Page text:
The WTAPS white lace incident a few years back was unfortunate. I think that was an accident.

But that was done independently with a distributor in Japan. They put it in there because it looks better, but it’s laden with things. I’ve tried to get to the bottom of the lace code colours was. I knew white but there were others. I think the other colours are quite provincial — true to other towns with red meaning stuff, but internationally white is known as the most dubious. Part of it was to do something beyond boots.

Was that EVA sole you both used new thing for them?

Yeah.

What about the wedge one?

The PVC one was taken from a women’s style. We did fashion ones for fashion people and streetwear ones.

Do people like Raf Simons need any persuading when it comes to collaborating with a brand like Dr. Martens? They must know the shoe.

In some respects, the most successful was the Garçons one because they were really happy with it and it was a shoe that looked like what they do already.

If you do something with Raf Simons, how much input does he have?

From his team, quite a lot. I think it depends on the project.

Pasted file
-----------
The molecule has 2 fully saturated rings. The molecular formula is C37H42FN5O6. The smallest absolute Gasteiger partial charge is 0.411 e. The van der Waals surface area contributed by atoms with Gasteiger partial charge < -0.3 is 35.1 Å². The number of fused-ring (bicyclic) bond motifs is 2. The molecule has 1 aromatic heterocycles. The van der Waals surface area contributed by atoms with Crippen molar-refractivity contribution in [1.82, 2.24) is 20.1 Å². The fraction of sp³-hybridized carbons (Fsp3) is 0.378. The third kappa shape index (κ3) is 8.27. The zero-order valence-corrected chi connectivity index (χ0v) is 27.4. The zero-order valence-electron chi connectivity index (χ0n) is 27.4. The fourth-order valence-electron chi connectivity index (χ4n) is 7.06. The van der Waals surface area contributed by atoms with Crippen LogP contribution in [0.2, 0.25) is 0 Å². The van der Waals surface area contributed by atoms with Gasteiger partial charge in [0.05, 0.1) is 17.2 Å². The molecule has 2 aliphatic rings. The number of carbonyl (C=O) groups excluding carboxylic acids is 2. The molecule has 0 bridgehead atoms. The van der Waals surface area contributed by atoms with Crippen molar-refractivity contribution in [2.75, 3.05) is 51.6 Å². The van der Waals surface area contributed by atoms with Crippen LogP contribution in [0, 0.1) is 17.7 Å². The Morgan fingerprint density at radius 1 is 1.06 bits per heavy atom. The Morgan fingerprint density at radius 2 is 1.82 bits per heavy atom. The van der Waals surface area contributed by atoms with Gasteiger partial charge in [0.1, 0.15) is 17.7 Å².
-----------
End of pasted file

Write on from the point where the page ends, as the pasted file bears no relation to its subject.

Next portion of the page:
Now the collaboration is part of everybody’s business model — looking at the gap between the first Stüssy stuff and the Dr. Martens bits.

My background’s not in making collaborations.

If you’ve ever looked at anything and thought, “I’d like a jacket like that.” I think you can collaborate. That became a norm.

Yeah, I think we’ve reached a point a little while ago.

The Hideout Dickies stuff was great — it was like the opposite of a usual collaboration.

That was a line that would become a compliment…that was the idea. It wasn’t double branded.

Platinum label!

Khaki.

Khaki label.

But that sounds a little too like cack.

Who was the rabbit model for Bunney?

It was just a rabbit. I read lots of books on rabbits and I liked that one. The idea was that I like shopping, I like nice things and I like jewellery, but I’ve actually not worn that much because men’s jewelry’s got too many skulls for me. It’s not that I’m scared and it’s not that I’m a baby…

Unless you’re Keith Richards, it rarely works.

That’s a good ring, but to have skull cufflinks is just dull. I was looking in the women’s section and it was too feminine. I remember really clearly, I was on the escalator at Selfridges and I started thinking about brooches.

A brooch for a man is quite controversial.

Yes. And I was thinking about who could make it and who to make it for.

I never knew you did the Starbucks card for Japan.

That was with Uniform Experiment.

Going back to BAPE and Pepsi, that culture and popular culture mix very well, don’t they? How does that happen? You’ve done a few multi nationals now.

It comes from being in Tokyo and Hiroshi was taking a photo. It was a nice arrangement. A couple of weeks down the line it ended up on a Starbucks card.

That’s the kind of thing that happens in Japan. What about the Bunney lock for Colette? Can that go round your neck in a Sid Vicious style?

No, it’s far too big for that.

Jewelry’s an odd departure. Is it easier to work in that sphere than on the clothing side of things?

I don’t know.